And, of course, in sweet foods, such as:

You might also try a sprinkle of nutmeg on your morning coffee or latte, on eggnog, or in mulled wine, for example. And if you have trouble sleeping, a mug of warm milk with a pinch of nutmeg may help you relax. Remember that a little pinch goes a long way! In general, though, it’s probably wise not to use nutmeg for purposes other than flavoring your food.

  1. cinnamon: https://www.diabetesselfmanagement.com/Blog/Amy-Campbell/spice-it-up-boosting-your-health-with-spices-and-herbs-part-1/
  2. ginger: https://www.diabetesselfmanagement.com/Blog/Amy-Campbell/spice-it-up-boosting-your-health-with-spices-and-herbs-part-2/
  3. diabetes: https://www.diabetesselfmanagement.com/Articles/Diabetes-Definitions/diabetes/
  4. beta cells: https://www.diabetesselfmanagement.com/Articles/Diabetes-Definitions/beta_cells/
  5. insulin: https://www.diabetesselfmanagement.com/Articles/Diabetes-Definitions/insulin/

Source URL: https://www.diabetesselfmanagement.com/blog/spice-it-up-boosting-your-health-with-spices-and-herbs-part-3/

Amy Campbell: Amy Campbell is the author of Staying Healthy with Diabetes: Nutrition and Meal Planning and a frequent contributor to Diabetes Self-Management and Diabetes & You. She has co-authored several books, including the The Joslin Guide to Diabetes and the American Diabetes Association’s 16 Myths of a “Diabetic Diet,” for which she received a Will Solimene Award of Excellence in Medical Communication and a National Health Information Award in 2000. Amy also developed menus for Fit Not Fat at Forty Plus and co-authored Eat Carbs, Lose Weight with fitness expert Denise Austin. Amy earned a bachelor’s degree in nutrition from Simmons College and a master’s degree in nutrition education from Boston University. In addition to being a Registered Dietitian, she is a Certified Diabetes Educator and a member of the American Dietetic Association, the American Diabetes Association, and the American Association of Diabetes Educators. Amy was formerly a Diabetes and Nutrition Educator at Joslin Diabetes Center, where she was responsible for the development, implementation, and evaluation of disease management programs, including clinical guideline and educational material development, and the development, testing, and implementation of disease management applications. She is currently the Director of Clinical Education Content Development and Training at Good Measures. Amy has developed and conducted training sessions for various disease and case management programs and is a frequent presenter at disease management events.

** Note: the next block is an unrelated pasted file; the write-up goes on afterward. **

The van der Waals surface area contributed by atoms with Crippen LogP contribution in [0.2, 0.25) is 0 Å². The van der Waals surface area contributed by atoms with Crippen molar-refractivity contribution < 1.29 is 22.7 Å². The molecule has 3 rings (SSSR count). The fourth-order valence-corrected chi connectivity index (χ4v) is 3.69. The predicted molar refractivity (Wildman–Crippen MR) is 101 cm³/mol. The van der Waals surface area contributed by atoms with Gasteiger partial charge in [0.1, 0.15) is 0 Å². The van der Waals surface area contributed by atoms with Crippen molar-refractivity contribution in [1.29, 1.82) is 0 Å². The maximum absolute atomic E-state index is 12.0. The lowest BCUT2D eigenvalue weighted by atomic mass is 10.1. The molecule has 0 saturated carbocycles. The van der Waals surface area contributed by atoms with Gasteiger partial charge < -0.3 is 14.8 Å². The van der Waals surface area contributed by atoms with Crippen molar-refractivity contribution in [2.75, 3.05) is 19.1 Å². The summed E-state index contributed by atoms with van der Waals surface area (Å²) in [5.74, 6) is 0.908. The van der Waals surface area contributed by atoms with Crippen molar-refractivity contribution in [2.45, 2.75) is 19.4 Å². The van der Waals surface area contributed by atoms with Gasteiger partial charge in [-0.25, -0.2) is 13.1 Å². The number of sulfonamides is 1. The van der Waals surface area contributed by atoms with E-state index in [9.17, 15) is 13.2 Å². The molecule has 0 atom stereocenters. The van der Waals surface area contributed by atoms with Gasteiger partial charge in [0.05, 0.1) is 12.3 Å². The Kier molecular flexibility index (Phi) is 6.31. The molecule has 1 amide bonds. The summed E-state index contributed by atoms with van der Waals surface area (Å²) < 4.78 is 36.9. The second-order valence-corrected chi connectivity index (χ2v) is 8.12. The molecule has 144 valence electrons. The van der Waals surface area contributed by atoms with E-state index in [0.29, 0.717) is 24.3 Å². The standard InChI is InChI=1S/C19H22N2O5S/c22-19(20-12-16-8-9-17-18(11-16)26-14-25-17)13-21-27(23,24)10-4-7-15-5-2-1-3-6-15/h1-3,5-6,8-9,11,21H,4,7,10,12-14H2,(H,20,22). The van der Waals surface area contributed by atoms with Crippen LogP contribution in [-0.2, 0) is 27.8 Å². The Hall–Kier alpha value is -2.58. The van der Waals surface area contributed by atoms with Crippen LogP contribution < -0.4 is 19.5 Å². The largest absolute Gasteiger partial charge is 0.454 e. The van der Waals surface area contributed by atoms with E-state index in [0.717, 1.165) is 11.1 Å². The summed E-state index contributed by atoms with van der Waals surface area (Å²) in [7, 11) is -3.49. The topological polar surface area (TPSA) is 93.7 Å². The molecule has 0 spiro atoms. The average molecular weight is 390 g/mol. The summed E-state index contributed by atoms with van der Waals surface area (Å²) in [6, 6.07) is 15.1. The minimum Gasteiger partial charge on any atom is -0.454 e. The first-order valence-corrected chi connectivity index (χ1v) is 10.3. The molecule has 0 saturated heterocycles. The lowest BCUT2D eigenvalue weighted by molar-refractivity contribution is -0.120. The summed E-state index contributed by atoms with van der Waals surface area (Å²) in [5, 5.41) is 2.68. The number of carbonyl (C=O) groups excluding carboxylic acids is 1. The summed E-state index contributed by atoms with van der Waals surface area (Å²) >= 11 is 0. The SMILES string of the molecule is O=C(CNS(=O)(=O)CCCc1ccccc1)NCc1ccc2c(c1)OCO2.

Disclaimer of Medical Advice: Statements and opinions expressed on this Web site are those of the authors and not necessarily those of the publishers or advertisers. The information, which comes from qualified medical writers, does not constitute medical advice or recommendation of any kind, and you should not rely on any information contained in such posts or comments to replace consultations with your qualified health care professionals to meet your individual needs.